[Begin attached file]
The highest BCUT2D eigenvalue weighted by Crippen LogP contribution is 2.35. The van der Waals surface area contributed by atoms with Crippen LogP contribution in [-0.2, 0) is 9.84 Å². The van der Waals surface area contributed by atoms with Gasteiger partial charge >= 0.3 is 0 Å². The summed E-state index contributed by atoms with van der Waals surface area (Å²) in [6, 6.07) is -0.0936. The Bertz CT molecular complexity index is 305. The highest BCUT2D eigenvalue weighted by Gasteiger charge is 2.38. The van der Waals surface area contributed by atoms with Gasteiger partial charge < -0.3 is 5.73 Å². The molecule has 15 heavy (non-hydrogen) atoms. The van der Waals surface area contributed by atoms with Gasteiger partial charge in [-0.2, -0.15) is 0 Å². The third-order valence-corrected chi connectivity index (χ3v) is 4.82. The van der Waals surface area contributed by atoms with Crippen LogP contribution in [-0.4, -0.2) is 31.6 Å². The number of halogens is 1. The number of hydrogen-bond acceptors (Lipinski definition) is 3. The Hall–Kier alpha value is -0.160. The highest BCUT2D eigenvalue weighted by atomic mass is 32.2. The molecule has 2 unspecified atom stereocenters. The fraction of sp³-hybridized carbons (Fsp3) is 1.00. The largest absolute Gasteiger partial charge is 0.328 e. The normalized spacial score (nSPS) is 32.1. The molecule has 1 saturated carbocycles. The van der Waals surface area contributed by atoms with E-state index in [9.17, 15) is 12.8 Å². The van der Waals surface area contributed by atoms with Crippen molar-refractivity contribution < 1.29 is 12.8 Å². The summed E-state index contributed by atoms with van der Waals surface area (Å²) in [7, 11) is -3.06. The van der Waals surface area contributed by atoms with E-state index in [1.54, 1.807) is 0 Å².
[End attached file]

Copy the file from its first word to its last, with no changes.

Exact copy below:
The highest BCUT2D eigenvalue weighted by Crippen LogP contribution is 2.35. The van der Waals surface area contributed by atoms with Crippen LogP contribution in [-0.2, 0) is 9.84 Å². The van der Waals surface area contributed by atoms with Gasteiger partial charge >= 0.3 is 0 Å². The summed E-state index contributed by atoms with van der Waals surface area (Å²) in [6, 6.07) is -0.0936. The Bertz CT molecular complexity index is 305. The highest BCUT2D eigenvalue weighted by Gasteiger charge is 2.38. The van der Waals surface area contributed by atoms with Gasteiger partial charge < -0.3 is 5.73 Å². The molecule has 15 heavy (non-hydrogen) atoms. The van der Waals surface area contributed by atoms with Gasteiger partial charge in [-0.2, -0.15) is 0 Å². The third-order valence-corrected chi connectivity index (χ3v) is 4.82. The van der Waals surface area contributed by atoms with Crippen LogP contribution in [-0.4, -0.2) is 31.6 Å². The number of halogens is 1. The number of hydrogen-bond acceptors (Lipinski definition) is 3. The Hall–Kier alpha value is -0.160. The highest BCUT2D eigenvalue weighted by atomic mass is 32.2. The molecule has 2 unspecified atom stereocenters. The fraction of sp³-hybridized carbons (Fsp3) is 1.00. The largest absolute Gasteiger partial charge is 0.328 e. The normalized spacial score (nSPS) is 32.1. The molecule has 1 saturated carbocycles. The van der Waals surface area contributed by atoms with E-state index in [9.17, 15) is 12.8 Å². The van der Waals surface area contributed by atoms with Crippen molar-refractivity contribution < 1.29 is 12.8 Å². The summed E-state index contributed by atoms with van der Waals surface area (Å²) in [7, 11) is -3.06. The van der Waals surface area contributed by atoms with E-state index in [1.54, 1.807) is 0 Å².